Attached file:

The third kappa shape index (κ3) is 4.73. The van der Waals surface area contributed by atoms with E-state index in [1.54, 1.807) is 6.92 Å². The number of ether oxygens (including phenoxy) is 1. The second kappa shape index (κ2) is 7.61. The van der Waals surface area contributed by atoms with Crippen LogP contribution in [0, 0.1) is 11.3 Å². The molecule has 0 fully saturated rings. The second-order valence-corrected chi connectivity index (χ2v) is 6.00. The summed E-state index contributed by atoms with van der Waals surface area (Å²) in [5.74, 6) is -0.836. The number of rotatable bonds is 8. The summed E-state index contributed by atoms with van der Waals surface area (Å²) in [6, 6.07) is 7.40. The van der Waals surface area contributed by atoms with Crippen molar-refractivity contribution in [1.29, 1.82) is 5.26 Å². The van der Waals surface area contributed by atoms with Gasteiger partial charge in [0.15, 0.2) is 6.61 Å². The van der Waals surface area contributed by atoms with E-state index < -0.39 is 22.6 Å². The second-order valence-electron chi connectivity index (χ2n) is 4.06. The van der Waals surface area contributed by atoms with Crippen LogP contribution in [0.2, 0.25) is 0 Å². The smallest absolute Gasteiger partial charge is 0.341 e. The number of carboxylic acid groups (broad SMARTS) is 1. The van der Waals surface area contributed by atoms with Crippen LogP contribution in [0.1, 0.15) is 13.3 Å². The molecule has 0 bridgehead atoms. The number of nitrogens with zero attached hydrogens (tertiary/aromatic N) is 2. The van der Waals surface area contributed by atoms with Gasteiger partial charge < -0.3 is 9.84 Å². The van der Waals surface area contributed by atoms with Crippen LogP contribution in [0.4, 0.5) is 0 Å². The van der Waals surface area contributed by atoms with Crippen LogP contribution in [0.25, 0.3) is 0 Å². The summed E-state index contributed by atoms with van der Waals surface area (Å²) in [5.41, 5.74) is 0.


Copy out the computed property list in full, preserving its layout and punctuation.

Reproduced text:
The third kappa shape index (κ3) is 4.73. The van der Waals surface area contributed by atoms with E-state index in [1.54, 1.807) is 6.92 Å². The number of ether oxygens (including phenoxy) is 1. The second kappa shape index (κ2) is 7.61. The van der Waals surface area contributed by atoms with Crippen LogP contribution in [0, 0.1) is 11.3 Å². The molecule has 0 fully saturated rings. The second-order valence-corrected chi connectivity index (χ2v) is 6.00. The summed E-state index contributed by atoms with van der Waals surface area (Å²) in [5.74, 6) is -0.836. The number of rotatable bonds is 8. The summed E-state index contributed by atoms with van der Waals surface area (Å²) in [6, 6.07) is 7.40. The van der Waals surface area contributed by atoms with Crippen molar-refractivity contribution in [1.29, 1.82) is 5.26 Å². The van der Waals surface area contributed by atoms with Gasteiger partial charge in [0.15, 0.2) is 6.61 Å². The van der Waals surface area contributed by atoms with E-state index < -0.39 is 22.6 Å². The second-order valence-electron chi connectivity index (χ2n) is 4.06. The van der Waals surface area contributed by atoms with Crippen LogP contribution in [0.2, 0.25) is 0 Å². The smallest absolute Gasteiger partial charge is 0.341 e. The number of carboxylic acid groups (broad SMARTS) is 1. The van der Waals surface area contributed by atoms with Crippen LogP contribution in [0.1, 0.15) is 13.3 Å². The molecule has 0 bridgehead atoms. The number of nitrogens with zero attached hydrogens (tertiary/aromatic N) is 2. The van der Waals surface area contributed by atoms with Gasteiger partial charge < -0.3 is 9.84 Å². The van der Waals surface area contributed by atoms with Crippen LogP contribution in [0.4, 0.5) is 0 Å². The van der Waals surface area contributed by atoms with Crippen LogP contribution in [0.25, 0.3) is 0 Å². The summed E-state index contributed by atoms with van der Waals surface area (Å²) in [5.41, 5.74) is 0.